US Legislators to Introduce Bipartisan Bills Fighting Kleptocracy

A group of U.S. lawmakers intend to introduce three bipartisan bills designed to curb kleptocracy and corruption worldwide. They say their proposals close gaps in existing laws concerning sanctions of corrupt individuals, address abuses to investor visa programs and allow visa bans to be imposed on corrupt individuals.

US CongressA group of U.S. lawmakers intend to introduce three bipartisan bills designed to curb kleptocracy and corruption worldwide. (Photo: Bjoertvedt, Wikimedia)Following a ‘Congressional Caucus against Foreign Corruption and Kleptocracy’ held on Thursday, the bills are expected to be introduced before the House of Representatives throughout June by the bipartisan coalition, composed of representatives Tom Malinowski, John Curtis, Bill Keating, and Brian Fitzpatrick.

One of the proposals, called Justice for Victims of Kleptocracy Act, establishes that the Department of Justice makes publicly accessible the amount of money stolen from citizens of ‘kleptocratic regimes’ and recovered by U.S. authorities.

Representative Malinowski claimed the bill puts pressure on authoritarian governments, such as those in Russia, Iran and Venezuela, by making the information accessible on a website while also sending a message of solidarity to the citizens of such countries.

“While the United States cannot return these [funds] to governments from which they would simply be stolen again, it can make clear from whom these assets were stolen and their amount,” Malinowski said in a statement in May.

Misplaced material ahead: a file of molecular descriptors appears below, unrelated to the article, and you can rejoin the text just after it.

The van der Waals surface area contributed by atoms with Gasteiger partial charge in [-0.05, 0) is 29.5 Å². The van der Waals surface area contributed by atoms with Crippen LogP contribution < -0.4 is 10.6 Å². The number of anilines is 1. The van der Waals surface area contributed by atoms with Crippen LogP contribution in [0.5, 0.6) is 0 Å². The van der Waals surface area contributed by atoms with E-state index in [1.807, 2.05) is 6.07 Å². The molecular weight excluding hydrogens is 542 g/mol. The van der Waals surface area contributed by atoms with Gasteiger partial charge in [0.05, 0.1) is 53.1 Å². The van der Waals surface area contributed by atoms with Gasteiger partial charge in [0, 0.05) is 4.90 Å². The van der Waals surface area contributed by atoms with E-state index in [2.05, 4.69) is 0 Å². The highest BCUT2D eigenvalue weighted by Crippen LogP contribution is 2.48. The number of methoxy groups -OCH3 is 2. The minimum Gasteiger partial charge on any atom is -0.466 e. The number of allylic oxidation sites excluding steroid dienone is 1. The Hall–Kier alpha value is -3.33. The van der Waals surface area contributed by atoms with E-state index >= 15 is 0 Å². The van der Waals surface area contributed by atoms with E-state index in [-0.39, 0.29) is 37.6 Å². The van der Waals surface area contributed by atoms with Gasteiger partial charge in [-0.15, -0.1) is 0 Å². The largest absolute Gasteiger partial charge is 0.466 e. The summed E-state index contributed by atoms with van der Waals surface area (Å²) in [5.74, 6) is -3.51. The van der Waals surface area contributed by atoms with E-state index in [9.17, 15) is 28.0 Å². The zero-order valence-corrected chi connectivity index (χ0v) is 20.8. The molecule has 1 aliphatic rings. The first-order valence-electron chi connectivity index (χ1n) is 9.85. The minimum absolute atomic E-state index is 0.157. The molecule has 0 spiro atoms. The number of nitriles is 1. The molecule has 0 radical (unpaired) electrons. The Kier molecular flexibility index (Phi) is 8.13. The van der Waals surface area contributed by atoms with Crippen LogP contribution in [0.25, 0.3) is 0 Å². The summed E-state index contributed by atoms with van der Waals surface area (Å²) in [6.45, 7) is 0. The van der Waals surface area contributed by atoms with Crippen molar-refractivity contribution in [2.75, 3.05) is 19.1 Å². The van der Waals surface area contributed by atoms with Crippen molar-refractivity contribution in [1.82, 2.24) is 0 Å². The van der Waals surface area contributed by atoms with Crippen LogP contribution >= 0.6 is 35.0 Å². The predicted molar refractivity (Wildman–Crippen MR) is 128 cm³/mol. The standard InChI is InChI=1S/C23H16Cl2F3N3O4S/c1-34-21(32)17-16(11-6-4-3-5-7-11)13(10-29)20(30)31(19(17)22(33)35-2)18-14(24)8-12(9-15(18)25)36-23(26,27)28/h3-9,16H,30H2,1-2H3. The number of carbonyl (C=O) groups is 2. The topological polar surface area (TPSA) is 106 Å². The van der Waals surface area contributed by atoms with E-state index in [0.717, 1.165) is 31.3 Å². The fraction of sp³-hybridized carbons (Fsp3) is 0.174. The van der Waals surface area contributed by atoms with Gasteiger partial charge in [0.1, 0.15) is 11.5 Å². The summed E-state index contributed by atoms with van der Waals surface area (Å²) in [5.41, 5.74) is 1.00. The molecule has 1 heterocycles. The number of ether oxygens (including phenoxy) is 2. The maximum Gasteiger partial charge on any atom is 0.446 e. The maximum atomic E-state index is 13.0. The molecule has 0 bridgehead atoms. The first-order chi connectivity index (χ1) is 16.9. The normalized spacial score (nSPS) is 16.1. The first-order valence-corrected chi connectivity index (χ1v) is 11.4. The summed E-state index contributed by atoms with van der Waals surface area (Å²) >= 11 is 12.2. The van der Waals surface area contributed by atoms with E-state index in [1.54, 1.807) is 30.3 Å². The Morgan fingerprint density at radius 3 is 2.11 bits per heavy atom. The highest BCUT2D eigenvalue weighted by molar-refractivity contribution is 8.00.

Another bill, the Golden Visa Accountability Act, proposes the creation of a global visa denials database. The platform would include records of foreign corrupts and criminals that attempted to purchase visas in exchange for investments to move freely and covertly across continents, especially in the U.S., the U.K. and the European Union.

The database would enable law enforcement agencies to see which individuals failed to receive an investor visa, often purchased with proceeds from crime and corruption, in another country. Foreign states that provide records related to their investor visa programs shall gain access to the database.

Similarly, the third bill authorizes visa bans on foreign individuals who abuse state power to engage in corrupt acts against private persons, giving law enforcement broad authority to ban foreign persons from entering the U.S. if found corrupt.

The Foreign Corruption Accountability Act also authorizes the president to impose sanctions on individuals who engage in ‘public activities against the U.S.’, such as extortion and bribing, making them ineligible to receive any documentation to enter American territory.

The bills come after President Joe Biden said his government would make anti-corruption efforts a core national security priority earlier in June, according to a new National Security Study Memorandum.

“I am directing departments and agencies to make recommendations that will significantly bolster the ability of the U.S. government to combat corruption,” Biden said in a statement. “The United States will lead by example and in partnership with allies, civil society, and the private sector to fight the scourge of corruption.”